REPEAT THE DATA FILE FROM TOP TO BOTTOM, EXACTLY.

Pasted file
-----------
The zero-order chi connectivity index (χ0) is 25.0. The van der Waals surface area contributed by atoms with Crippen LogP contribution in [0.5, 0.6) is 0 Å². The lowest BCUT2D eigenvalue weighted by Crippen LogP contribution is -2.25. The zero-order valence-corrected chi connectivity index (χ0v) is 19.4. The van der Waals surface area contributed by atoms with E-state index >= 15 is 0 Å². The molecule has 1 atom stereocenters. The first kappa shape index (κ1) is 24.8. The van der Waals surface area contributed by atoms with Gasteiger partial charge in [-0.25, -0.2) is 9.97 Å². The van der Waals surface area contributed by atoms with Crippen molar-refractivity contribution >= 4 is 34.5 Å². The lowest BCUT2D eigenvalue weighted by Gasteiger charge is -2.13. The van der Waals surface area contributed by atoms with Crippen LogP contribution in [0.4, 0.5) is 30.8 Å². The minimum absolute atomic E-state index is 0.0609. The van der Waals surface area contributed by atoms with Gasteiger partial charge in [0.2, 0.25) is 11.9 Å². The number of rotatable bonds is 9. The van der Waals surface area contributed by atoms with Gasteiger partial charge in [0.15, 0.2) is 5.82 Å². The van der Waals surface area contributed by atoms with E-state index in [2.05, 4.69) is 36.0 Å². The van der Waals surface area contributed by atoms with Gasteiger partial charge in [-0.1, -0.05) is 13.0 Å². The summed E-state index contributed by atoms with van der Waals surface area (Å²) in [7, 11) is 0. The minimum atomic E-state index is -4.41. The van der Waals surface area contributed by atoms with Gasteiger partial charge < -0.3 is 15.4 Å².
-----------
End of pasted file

The zero-order chi connectivity index (χ0) is 25.0. The van der Waals surface area contributed by atoms with Crippen LogP contribution in [0.5, 0.6) is 0 Å². The lowest BCUT2D eigenvalue weighted by Crippen LogP contribution is -2.25. The zero-order valence-corrected chi connectivity index (χ0v) is 19.4. The van der Waals surface area contributed by atoms with E-state index >= 15 is 0 Å². The molecule has 1 atom stereocenters. The first kappa shape index (κ1) is 24.8. The van der Waals surface area contributed by atoms with Gasteiger partial charge in [-0.25, -0.2) is 9.97 Å². The van der Waals surface area contributed by atoms with Crippen molar-refractivity contribution >= 4 is 34.5 Å². The lowest BCUT2D eigenvalue weighted by Gasteiger charge is -2.13. The van der Waals surface area contributed by atoms with Crippen LogP contribution in [0.4, 0.5) is 30.8 Å². The minimum absolute atomic E-state index is 0.0609. The van der Waals surface area contributed by atoms with Gasteiger partial charge in [0.2, 0.25) is 11.9 Å². The number of rotatable bonds is 9. The van der Waals surface area contributed by atoms with Gasteiger partial charge in [0.15, 0.2) is 5.82 Å². The van der Waals surface area contributed by atoms with E-state index in [2.05, 4.69) is 36.0 Å². The van der Waals surface area contributed by atoms with Gasteiger partial charge in [-0.1, -0.05) is 13.0 Å². The summed E-state index contributed by atoms with van der Waals surface area (Å²) in [7, 11) is 0. The minimum atomic E-state index is -4.41. The van der Waals surface area contributed by atoms with Gasteiger partial charge < -0.3 is 15.4 Å².